Wil Dubois

Happy Saturday! Welcome to Ask D'Mine, our weekly advice column hosted by veteran type 1, diabetes author and community educator Wil Dubois.

This week, Wil is pondering what to tell (and call) a woman who seems to have beat prediabetes, for the time being anyway...

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Cathy, told she has prediabetes, writes: After being diagnosed as having prediabetes, I lost about 80 pounds in two years with lots of hard work. I am told I am no longer prediabetic because I got my A1C and BG in the normal range using diet and exercise. So I understand I am not diabetic at all, but I will have to follow the diet and exercise for the rest of my life anyway. So what would my label be at this point? Would I describe myself as high risk and/or genetically predisposed to diabetes? I have multiple deceased and living family members with diabetes, both type 1 and 2. When I told my endocrinologist about my strong family history of diabetes, he decided he would continue to see me twice a year and the PCP will see me twice a year as well.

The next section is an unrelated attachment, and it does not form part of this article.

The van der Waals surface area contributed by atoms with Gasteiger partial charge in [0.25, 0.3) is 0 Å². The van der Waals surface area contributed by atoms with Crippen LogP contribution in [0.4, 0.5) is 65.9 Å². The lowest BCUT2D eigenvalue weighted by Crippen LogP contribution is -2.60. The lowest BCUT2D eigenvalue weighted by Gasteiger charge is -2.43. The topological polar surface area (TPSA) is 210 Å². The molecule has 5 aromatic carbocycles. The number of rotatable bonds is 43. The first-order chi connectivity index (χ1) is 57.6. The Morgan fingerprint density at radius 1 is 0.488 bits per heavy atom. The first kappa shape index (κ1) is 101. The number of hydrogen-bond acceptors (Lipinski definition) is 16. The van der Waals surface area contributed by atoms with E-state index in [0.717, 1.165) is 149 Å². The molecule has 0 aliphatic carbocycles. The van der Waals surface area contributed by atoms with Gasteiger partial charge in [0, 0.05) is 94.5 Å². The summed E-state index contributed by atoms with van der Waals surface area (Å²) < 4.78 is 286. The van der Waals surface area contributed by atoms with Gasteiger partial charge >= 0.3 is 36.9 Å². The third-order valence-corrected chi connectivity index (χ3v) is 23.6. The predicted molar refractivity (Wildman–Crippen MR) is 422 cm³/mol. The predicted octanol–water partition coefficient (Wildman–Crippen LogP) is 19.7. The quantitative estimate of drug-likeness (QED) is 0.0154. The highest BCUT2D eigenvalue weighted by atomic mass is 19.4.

[email protected] D’Mine answers: First, a round of applause for Cathy. Woot, woot, woot! Eighty pounds? That’s awesome! Do you realize how much weight that is? That’s the equivalent of sixteen Chihuahuas, or eight bowling balls, or four car tires, or two microwave ovens, or one sack of Quickrete concrete mix.  

So anyway you slice it, that’s a frickin' amazing amount of weight to lose!

And as you point out, it’s changed your health destiny. But that being the case, what the Sam Heck do we call you now? An ex-prediabetic? A one-time prediabetic? A formerly glucose-impaired individual? A previous prediabetic? An erstwhile prediabetic? Cathy, late of diabetes…

Or as you suggested, a person at risk for diabetes (PARFD)? A person genetically predisposed to diabetes (PGPD)?

Or just Plain Jane, a normal, ordinary person?

Hmmmmm... so many choices. And none fits as well as Cinderella’s glass slipper after the Prince’s Ball.